Masks may become optional at UArizona next week

four female students wearing masks and walking on campus

Students walk on the University of Arizona campus at the start of the spring 2022 semester.

Chris Richards/University of Arizona

The University of Arizona is considering relaxing its face coverings requirement if COVID-19 transmission on campus remains in line with the medium level now recorded in Pima County.

Because the university's spring break was last week and many people were traveling, infection numbers on campus will be closely monitored this week before an official policy change is made, university President Robert C. Robbins said during a virtual briefing Monday.

If transmission rates remain in line with rest of the county, masks will become recommended but not required in indoor spaces on the Tucson campus beginning March 21.

"With the return from spring break, and many students, faculty and staff traveling over the past week, I believe that its prudent to see what level of infection is present among our university community before changing our protocol for the Tucson campus," Robbins said. "Following a week where the members of the campus community all have an opportunity to test, if we see new case counts aligned with the rest of Arizona and Pima County, we will be well-positioned to relax our mask protocols as suggested in the CDC guidance."

CDC guidance issued Feb. 25 suggests that the need for face coverings is reduced in areas with low or medium levels of community transmission. Those levels are based on the number of new cases, as well as hospital admissions and occupancy.

"We will continue to monitor public health conditions for locations throughout Arizona and elsewhere, and we will adjust protocols if we see an increase in testing positivity rates or if community levels return to high levels," Robbins said.

Robbins noted that some university locations outside Pima County have already relaxed masking requirements. For example, the Phoenix campus was able to lift its mask requirement March 7 because Maricopa County has had a lower level of transmission than Pima County for several weeks, he said.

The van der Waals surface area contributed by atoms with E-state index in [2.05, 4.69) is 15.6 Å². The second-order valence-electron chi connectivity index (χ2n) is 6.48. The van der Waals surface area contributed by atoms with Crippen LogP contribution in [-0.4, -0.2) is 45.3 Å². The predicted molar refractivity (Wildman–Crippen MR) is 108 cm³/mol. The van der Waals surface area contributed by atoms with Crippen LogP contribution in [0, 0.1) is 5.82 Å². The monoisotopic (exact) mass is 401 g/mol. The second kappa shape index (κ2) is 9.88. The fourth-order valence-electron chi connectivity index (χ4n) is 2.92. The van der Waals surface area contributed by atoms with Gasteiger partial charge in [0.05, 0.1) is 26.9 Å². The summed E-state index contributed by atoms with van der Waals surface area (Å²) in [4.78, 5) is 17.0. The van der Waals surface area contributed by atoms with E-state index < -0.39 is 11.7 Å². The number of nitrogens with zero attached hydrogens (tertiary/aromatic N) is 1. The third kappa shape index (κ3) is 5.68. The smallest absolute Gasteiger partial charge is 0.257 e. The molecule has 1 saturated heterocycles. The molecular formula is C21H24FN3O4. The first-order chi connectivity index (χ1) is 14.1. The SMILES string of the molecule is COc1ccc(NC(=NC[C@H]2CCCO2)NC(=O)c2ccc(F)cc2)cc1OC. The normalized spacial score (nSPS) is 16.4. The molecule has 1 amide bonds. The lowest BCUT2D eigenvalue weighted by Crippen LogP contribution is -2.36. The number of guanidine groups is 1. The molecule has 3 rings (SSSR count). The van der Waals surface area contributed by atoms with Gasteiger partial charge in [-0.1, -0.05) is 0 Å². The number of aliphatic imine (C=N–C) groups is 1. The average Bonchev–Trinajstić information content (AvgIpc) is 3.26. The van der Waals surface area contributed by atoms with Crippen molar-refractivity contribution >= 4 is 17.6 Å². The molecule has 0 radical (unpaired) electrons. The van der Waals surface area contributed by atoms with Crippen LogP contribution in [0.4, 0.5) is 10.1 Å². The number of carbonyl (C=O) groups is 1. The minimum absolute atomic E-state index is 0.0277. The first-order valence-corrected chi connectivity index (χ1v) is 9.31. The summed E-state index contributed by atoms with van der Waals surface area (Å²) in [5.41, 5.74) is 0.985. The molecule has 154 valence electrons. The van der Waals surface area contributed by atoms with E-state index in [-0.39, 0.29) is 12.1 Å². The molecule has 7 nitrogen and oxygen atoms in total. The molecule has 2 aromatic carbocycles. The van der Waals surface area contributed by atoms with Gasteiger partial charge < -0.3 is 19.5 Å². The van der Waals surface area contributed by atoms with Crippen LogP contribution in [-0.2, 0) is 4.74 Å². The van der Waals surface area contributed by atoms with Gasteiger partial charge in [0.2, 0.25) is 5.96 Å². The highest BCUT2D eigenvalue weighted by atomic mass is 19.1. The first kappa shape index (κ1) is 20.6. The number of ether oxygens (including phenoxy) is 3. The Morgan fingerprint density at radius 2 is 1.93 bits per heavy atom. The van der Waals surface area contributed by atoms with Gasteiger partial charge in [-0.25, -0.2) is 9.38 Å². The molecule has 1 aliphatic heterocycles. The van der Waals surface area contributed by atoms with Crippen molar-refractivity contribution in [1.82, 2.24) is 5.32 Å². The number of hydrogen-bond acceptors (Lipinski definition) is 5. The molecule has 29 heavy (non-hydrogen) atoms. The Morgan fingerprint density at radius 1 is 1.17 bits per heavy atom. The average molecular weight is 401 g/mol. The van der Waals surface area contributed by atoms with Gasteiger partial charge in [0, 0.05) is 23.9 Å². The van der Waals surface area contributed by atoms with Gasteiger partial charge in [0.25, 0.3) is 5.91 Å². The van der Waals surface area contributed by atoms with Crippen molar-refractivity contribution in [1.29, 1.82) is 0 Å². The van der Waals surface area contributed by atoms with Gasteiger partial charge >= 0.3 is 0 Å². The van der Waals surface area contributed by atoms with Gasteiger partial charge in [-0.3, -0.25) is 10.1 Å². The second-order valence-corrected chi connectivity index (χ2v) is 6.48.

Any change to the university's face coverings policy will not impact mask requirements on university public transportation, and masks will continued to be required on the university's Cat Tran shuttles, Robbins said. Masks also will still be required in locations where patients or clinical research subjects are seen, or in areas where personal protective equipment has always been required.

The university will continue to offer free surgical masks at building entrances and in classrooms.

Robbins encouraged those returning from spring break travel to get tested for COVID-19. Students and employees can pick up saline gargle Cats TakeAway Tests from several locations on campus, and samples can be returned to campus for analysis. At-home antigen test kits are also widely available through the Pima County Health Department.    

The university's COVID-19 website and campus signage will be updated to reflect any changes to the face coverings policy in the coming days, Robbins said. 

"As these changes go into place, I want to again emphasize the vital importance of compassion for one another, especially for those who are most vulnerable to this still deadly virus," Robbins said. "To our students, faculty, and staff: Fellow members of our community might ask you to wear a mask when near them in a classroom, office or meeting space. I plead with you, I ask that you respect their needs and be mindful that others have varying levels of risk from COVID-19, not only their own risk but also risk for those who they may be caring for at their homes."